We went to parties in the seedier parts of the city. He taught me how to hock loogies and download songs off illegal websites. We took statistics sophomore year, our first shared class since high school, though he’d eventually fail the course and drop out altogether. After that, it was years before we saw each other again.
When we did, it was at my wedding. Newly single, D came alone and caught the bouquet. At 22, I had married a former pothead who smoked with me on our first date but never touched marijuana again. The sex was mediocre. When a friend once asked what it was that I saw in him, I apparently replied, “He has D’s sense of humor.” She’d remind me of that after the divorce, after D and I became “more,” after my corny remark of always loving him and after the chorus of duhs from our mutual friends.
We were potheads that first year, but D was more, and I didn’t realize just how debilitating more could be. D knew. He had called it eleven years before, in freshman English.
Mr. D says I have a tendency to project my stress onto our relationship, and he may be right. Sometimes when we smoke at night, I find myself unable to get comfortable in his arms, or on the couch, or in the bed. I just sit there, on edge, anxious and tense, wondering why I can’t relax, and it compounds the already growing feelings of inadequacy and insecurity that mar my Groundhog’s Day existence, where every day is the same, and I never feel good enough at home or at work, and I wonder if I’m arrogant for wanting more for our life, or ambitious for dreaming big.
I told Mr. D that I was sorry if I take my woes out on him, and he said it’s okay, that at least I don’t express it on the kids, or at my job, or with my parents. And then I wondered, is that marriage? Is that what we do for the ones we love? Absorb some of their stress while they get their shit together?
If so, I’m grateful for it. If not, I’m tipsy (I hate alcohol), and these are all thoughts for an essay on another day.
Angelina Jolie once said it was her son Maddox who adopted her, and not the other way around. That his three-month-old smile gave her a confidence she had never known.
“I held him for the longest time, and finally he woke up and stared at me, and we stared at each other, and I was crying and he smiled and I felt… my discomfort with children is because I assume I can’t make them happy, because I’ve been accused of being dark I wasn’t sure I’d be a great, loving, perfect mom even though I wanted to be so bad. Could I make someone comfortable and happy? But he smiled and we hung out for a few hours, and I could make him happy, and we felt like a family.”
That was from a 2005 Vanity Fair interview to promote Mr. and Mrs. Smith. I thought of it a year later, at the Humane Association, when a scruffy mutt nuzzled its way onto my lap with such boundless affection I felt confident in my ability to be his mom. “I want him,” I told my husband.
I was 22 and married to a man who I disliked far more than I loved. We bought a house the week before our wedding and adopted Grizzly the month after.
How do Buzzfeed Quizzes so profoundly nail the story of my life?
How do they know my zodiac sign from my favorite sex position; or that I love to eat and am also a bit of a lush because of Peter Griffin; or that this is the year I’ll quit my job based off the Australian snacks I happened to choose at random?
Seriously, this is what it said: “You’ve been sitting at the same desk, staring at the same screen blankly for far too long, and this is the year you’ll finally take action! Out with the old, in with the new.”
The headline, alone, gives me hope.
The First Amendment is the cornerstone of what makes America great, and it’s beautiful to see these freedoms being upheld. In fact, maybe Trump–with his ironic platform and backwards ideals and misguided crusade against the very founding principles that distinguish our United States from the wider world–will, in fact, serve to unite us.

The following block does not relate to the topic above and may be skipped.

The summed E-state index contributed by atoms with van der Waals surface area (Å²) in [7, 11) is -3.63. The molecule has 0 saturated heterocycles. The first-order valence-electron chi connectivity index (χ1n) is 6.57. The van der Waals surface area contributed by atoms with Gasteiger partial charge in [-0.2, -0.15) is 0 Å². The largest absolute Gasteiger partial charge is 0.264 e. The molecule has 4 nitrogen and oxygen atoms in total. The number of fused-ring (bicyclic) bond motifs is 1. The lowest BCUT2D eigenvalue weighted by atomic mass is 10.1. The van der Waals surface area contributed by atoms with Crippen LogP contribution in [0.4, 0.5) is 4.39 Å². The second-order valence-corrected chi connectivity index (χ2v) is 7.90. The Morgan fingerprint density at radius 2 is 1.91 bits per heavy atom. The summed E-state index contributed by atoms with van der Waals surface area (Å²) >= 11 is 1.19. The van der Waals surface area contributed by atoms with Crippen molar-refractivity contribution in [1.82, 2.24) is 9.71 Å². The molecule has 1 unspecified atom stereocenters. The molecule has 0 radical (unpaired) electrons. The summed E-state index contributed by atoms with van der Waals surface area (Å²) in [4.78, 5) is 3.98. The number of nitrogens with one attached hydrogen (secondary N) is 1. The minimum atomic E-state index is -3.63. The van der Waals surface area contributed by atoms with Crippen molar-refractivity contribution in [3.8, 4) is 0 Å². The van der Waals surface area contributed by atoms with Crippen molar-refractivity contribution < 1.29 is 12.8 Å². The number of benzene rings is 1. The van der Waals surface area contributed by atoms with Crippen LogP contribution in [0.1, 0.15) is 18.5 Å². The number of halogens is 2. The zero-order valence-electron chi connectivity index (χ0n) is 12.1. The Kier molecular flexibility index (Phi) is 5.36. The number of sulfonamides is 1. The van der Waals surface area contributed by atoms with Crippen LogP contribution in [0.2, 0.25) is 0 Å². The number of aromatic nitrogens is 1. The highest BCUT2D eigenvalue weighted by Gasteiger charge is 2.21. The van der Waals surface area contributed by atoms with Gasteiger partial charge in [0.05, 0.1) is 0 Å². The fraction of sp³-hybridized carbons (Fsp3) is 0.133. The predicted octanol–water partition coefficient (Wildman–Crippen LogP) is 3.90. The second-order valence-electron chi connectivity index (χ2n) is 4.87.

Maybe we needed to be grabbed by the pussy, these cold and chilling threats to our democracy the unexpected glue that will band us together in ways that transcend politics and bond us in the indestructible beauty of our nation’s moral fiber.
Maybe that’s the audacity of hope. That we are great because we are good. That our destiny will be written by us, not for us.
This is the start of an essay for a longer day, but it’s something that I’ve been thinking about. Mostly because of my last essay on Gwyneth.
“Well, it’s not like she’ll ever see it,” Mr. D said after I posted it.
“No, she might,” I replied. “She knows about the blog.”
An hour passed. I felt anxious about letting my bitch flag fly so flagrantly.
“Do you think she’d be offended,” I asked Mr. D.
I thought about it for a minute more. “Well, it’s not like we’re good friends. Plus I ruin friendships all the time.”
Mr. D laughed. “And now you know why.”
We used to own the book 102 Dalmatians, and it was one of Big A’s favorites. We would read it all the time a few years back, one of those fleeting childhood fixations I had forgotten all about it until Saturday morning, as my stoner hands scrolled absentmindedly through the kid’s section of HBO Go.
“That one!” Little A cried, and navigated my cursor to not 101 Dalmatians, but it’s sequel.
“Are you sure you don’t want to watch the first movie instead,” I asked, and she remained adamant.
So on went 102 Dalmatians, and off to the kitchen I sauntered. I paid the movie only half an inebriated mind as I pottered around the house, but during one particularly evil exchange, I looked at the television and declared my hate for Cruella de Vil. I gasped as the word escaped my lips, and backpedaled. “I shouldn’t have said that,” I told Big A, preemptively, expecting her to call me out.
“You can say the H word,” she said. “Oh… but you used it on a person.”
I could almost hear the wheels turning in her brain as she thought about it more. “Well,” she conceded, “Cruella is trying to kill the puppies.”
“Yeah,” I said, as I picked up some fallen toys, “She’s just a bad person.”
I felt wrong saying it.